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Commentary: Two Minutes of Poetry

By Tim Bienkowski

Buffalo, NY – Recently, I had the privilege of attending a poetry marathon called the Urban Epiphany, held at the Unitarian Universalist Church of Buffalo. The event featured about one hundred local poets invited to read for about two minutes each in a rotating feast of poetic appetizers. I was excited to participate and towards the end of the evening I had an epiphany of my own.

What if everyone had to write and share two minutes of poetry? Not just practicing poets mind you, but everyone. What if this event was an expected achievement for most people like getting baptized or passing your drivers exam? Let's just pretend that in our age of consumerism and careerism, our society also placed equal value on creativity.

Imagine the possibilities...

You could learn much about a person by their choice of subjects, tone, rhythm and style. You could spot the egotistical by their ten-minute rants or humorists by their unexpected punch lines.

Singles would trade poems on the Internet, the more daring offering their performance in video format. Coffee shops would echo with "what's your poem?" instead of "what's your sign?" Perhaps, performance showcases like "American Idol" would popularize the spoken word as an alternative to the off key ones. Everyone would finally get their two minutes of fame; fifteen minutes never did work out with the population explosion.

Of course with every opportunity opened, there could be downsides.

The government would probably require access to your two-minute poem and would likely develop "threat analysis" software to analyze and categorize your political, ideological and romantic preferences.

Some would view the poetry movement as unpatriotic, labeling many new poets as political instigators and potentially dangerous.

An underground black market for quality poetry would probably emerge for the unscrupulous to purchase as their own. This would provide a fringe benefit to the starving poets of today as an alternative to other questionable occupations such as advertising or politics.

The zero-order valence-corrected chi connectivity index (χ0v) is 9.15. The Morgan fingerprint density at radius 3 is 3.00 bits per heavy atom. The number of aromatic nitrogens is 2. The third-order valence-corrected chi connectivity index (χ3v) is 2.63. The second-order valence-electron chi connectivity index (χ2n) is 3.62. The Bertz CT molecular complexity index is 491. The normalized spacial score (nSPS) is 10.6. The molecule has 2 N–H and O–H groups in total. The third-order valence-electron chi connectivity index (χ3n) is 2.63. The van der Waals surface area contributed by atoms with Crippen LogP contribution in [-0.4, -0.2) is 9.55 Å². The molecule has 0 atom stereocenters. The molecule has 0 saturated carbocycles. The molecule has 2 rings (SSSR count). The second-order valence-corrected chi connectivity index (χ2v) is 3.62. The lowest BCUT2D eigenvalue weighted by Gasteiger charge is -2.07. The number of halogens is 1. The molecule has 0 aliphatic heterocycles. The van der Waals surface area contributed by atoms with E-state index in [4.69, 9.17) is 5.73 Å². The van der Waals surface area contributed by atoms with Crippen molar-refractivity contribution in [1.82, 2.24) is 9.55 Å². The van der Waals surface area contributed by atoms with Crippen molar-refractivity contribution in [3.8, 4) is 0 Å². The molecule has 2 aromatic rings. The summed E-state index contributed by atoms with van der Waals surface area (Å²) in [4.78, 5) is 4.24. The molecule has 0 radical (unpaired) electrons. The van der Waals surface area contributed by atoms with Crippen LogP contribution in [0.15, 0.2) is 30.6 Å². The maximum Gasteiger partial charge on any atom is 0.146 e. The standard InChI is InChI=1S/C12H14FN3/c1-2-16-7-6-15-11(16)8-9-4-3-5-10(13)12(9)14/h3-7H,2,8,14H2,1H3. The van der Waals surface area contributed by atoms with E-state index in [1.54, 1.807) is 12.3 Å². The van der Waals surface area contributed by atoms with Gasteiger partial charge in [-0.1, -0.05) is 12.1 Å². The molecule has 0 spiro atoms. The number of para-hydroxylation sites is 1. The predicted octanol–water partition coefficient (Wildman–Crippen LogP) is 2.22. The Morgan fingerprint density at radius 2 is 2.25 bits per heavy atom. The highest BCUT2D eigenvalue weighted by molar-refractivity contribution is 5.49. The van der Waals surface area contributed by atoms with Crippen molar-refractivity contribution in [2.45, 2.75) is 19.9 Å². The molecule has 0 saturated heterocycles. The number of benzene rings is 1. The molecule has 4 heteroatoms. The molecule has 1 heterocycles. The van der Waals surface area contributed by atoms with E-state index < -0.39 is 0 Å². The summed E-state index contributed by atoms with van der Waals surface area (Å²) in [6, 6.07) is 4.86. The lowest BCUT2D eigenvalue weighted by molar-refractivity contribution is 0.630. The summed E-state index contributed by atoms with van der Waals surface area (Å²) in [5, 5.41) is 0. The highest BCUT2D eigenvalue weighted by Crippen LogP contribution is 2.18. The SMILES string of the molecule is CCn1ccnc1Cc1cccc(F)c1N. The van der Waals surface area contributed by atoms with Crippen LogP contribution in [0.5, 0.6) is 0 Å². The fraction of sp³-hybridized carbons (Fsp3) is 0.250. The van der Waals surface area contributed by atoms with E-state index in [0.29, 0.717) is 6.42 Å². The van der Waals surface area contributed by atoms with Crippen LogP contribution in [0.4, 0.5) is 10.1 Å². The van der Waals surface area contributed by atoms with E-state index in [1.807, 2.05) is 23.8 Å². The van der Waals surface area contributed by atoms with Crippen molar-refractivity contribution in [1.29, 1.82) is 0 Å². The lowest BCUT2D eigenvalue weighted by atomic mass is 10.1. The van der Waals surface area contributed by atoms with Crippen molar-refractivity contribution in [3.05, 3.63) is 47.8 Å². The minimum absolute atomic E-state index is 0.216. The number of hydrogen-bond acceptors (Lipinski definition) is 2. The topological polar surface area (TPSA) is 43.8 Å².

The entertainment industry might run bad press for poetry. After all, it would take people away from their plasma TVs, Ipods and Xboxes. Who wants people sitting around contemplating their lives, scribbling notes down, when they could be out purchasing "Kill Bill 3?"

Of course, any new trends always produce winners and losers. Winners would include the ink and paper industries, opticians and academia. Losers would include consumer technology, reality TV, and psychology professionals including Dr. Phil.

On the other hand, people would live more conscious lives, be better able to recognize their own problems and discover solutions from within. They would be less likely to be manipulated by the news media, advertising, and the government, and be more likely to develop their own voice.

Many might find this whole idea a bit "off the wall." But if you think about it, we have become a nation of listeners and watchers. We leave the creativity to the professionals who write for the mass audience, often concentrating on the lowest common denominator.

Prior to the 20th century, there were very few professional entertainers and very little mass media. People found a way to entertain each other through storytelling, singing, and writing their thoughts down for each other to read.

Isn't it time we all get involved in the magical pursuit of capturing our own ideas and sharing them with our neighbor?

Ideas are like stars. Isn't it time to let the clouds clear?

Listener-Commentator Tim Bienkowski is a local writer who frequently appears at local poetry readings.

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